Saturday, 15 February 2014


End of the cash fare on buses: Dwindling number of passengers who use coins and notes prompt change on London transport 

  • TfL says it will remove the option to pay by cash by mid-2014
  • Around 99 per cent of customers now use contactless cards
  • Allowing cash payments costs £24million every year
London bus drivers will no longer accept cash payment on board their vehicles when new measures are introduced this summer.
Transport for London has announced a raft of changes, including allowing passengers with insufficient Oyster card credit to travel for a whole journey before they need to top up.
TfL said dwindling numbers of bus passengers using cash has prompted the change, following a consultation in which it said 99% of customers already use Oyster, prepaid tickets, contactless payment cards or concessionary tickets.

Transport for London says it will remove the option to pay by cash for buses by mid-2014 (Colin Lloyd)

Leon Daniels, managing director for TfL surface transport, said: 'The decision to stop accepting cash fares on London buses reflects the changing way that people pay for goods and services in our city, including journeys on the bus network.
'Paying with Oyster or a contactless payment card is not only the cheapest option, but also speeds up boarding times at bus stops and reduces delays.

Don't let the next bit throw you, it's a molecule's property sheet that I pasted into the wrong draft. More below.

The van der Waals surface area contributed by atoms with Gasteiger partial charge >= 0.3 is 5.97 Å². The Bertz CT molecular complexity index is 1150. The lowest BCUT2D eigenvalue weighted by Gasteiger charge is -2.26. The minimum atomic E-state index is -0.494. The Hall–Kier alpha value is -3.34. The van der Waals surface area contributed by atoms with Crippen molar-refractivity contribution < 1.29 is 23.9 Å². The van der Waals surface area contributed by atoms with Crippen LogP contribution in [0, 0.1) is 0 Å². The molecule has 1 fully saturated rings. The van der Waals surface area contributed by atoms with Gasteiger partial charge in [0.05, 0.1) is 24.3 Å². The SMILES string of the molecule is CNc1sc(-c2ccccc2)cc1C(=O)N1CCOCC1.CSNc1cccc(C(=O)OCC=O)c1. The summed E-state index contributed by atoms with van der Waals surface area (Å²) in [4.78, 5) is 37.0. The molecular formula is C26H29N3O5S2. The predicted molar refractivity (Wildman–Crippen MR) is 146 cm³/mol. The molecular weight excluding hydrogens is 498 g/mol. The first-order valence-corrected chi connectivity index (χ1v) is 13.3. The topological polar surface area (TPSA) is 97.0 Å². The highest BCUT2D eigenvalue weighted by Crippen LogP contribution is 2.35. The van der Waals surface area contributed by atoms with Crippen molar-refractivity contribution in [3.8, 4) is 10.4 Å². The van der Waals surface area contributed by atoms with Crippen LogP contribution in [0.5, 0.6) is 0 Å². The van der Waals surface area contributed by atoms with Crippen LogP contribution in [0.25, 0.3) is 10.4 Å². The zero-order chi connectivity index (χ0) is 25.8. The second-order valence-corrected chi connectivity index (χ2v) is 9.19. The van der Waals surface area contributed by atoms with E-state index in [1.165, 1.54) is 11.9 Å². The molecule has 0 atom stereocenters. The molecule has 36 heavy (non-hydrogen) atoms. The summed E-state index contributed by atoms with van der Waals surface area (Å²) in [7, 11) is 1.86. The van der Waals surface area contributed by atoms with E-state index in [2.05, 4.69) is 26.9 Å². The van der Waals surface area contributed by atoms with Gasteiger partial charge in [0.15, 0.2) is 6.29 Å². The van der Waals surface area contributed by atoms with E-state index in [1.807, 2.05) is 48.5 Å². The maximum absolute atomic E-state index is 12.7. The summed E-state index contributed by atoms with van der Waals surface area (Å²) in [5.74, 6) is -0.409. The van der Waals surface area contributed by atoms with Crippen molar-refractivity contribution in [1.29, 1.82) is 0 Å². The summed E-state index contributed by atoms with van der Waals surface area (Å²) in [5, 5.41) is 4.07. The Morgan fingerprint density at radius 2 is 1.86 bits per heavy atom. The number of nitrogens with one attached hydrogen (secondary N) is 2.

'It costs £24million a year to accept cash on London’s buses and by removing this option we will generate significant savings which, like all of our income, will be reinvested in improvements to the transport network.'
TfL said the changes will be brought in by mid-2014, once tests on the new technology have given the upgrade the green light.
During a recent public consultation, around a third of respondents agreed with the proposal to remove cash fares, TfL said.

Around three quarters of responses to the consultation came from people who indicated that they do not themselves pay cash fares on the bus.
TfL said its new “one more journey” feature will allow passengers with less than the single bus fare (currently £1.45) - but who have a positive balance on their card - to make one more bus journey before they have to add credit to their card.
The operator will also provide refreshed guidance for all 24,500 London bus drivers to ensure a consistent approach is taken when dealing with vulnerable passengers, it said.
The card was publicly launched on June 30 2003, with around 60 million cards issued since then.